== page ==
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Increase in Number of Babies Born with Drug Withdrawal - KOAM TV 7

Increase in Number of Babies Born with Drug Withdrawal

Updated:
JOPLIN, MISSOURI -

There are staggering numbers out of Missouri when it comes to the number of babies born with withdrawal symptoms stemming from the drug use of their mothers.
It’s not unusual for nurses in the Mercy Hospital NICU to be caring for multiple babies going through drug withdrawals.
“We definitely see them regularly. I would say monthly we have a baby with neonatal abstinence syndrome,” says Kristin Evans, a neonatal nurse practitioner
Also called NAS, most commonly seen in babies exposed to opioids. According to the Missouri Hospital Association, the number of babies born with NAS in the state has increased 538 percent over the past 10 years. Nurses at Mercy feel the strain of that increase every day.
“They require a lot more attention than a normal newborn would require so they cry a lot, they're in pain a lot so nurses are having to spend extra time holding them,” says Evans.
When the symptoms get to be too much, there’s a scoring system they follow to determine when to give them morphine. But what’s most helpful to the babies is skin to skin contact with a parent. Evans says getting the parents there can be difficult in many cases.
Those parents will meet social worker Sharon James. She’s seen an increase in her workload over the past few years.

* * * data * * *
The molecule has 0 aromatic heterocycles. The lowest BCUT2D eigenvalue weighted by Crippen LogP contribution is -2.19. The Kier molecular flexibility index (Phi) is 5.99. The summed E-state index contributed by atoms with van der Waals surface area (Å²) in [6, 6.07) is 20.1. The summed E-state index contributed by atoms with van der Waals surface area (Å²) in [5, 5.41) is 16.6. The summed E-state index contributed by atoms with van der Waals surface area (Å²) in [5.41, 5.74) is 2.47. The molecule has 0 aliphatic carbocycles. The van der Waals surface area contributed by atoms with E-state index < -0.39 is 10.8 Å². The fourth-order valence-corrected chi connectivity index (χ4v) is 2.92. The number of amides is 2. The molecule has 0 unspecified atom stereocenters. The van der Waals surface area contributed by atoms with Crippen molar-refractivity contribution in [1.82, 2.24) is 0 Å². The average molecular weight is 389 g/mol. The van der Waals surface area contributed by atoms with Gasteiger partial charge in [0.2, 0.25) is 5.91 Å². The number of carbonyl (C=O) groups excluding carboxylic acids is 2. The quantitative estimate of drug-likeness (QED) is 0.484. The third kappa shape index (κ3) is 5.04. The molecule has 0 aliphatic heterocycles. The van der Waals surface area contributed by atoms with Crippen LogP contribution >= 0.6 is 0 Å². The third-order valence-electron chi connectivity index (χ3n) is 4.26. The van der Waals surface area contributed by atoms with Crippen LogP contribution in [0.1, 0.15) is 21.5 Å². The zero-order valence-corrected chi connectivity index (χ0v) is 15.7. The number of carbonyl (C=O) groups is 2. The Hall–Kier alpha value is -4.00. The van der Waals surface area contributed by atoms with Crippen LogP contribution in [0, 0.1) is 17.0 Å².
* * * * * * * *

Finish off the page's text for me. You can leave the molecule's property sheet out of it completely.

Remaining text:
“I evaluate their entire situation. What is she using how long has she been using,” says James.
They report every case where a baby has tested positive for drugs to the state. Their main objective is try to get the mother into treatment, they want to keep the family intact.
“That’s really what you strive for but what we always have to keep in mind is we have to make that babies safety and well being the primary focus,” says James.
But getting those babies well takes a lot of time and resources.
“It’s a big burden financially for the hospital and the entire health care industry. It’s something that’s really making an impact negatively on health care costs,” says Evans.
And with addiction a growing epidemic nationwide, it’s a problem without a clear solution.
Babies born with NAS can also deal with issues later in life like learning and behavioral disabilities.

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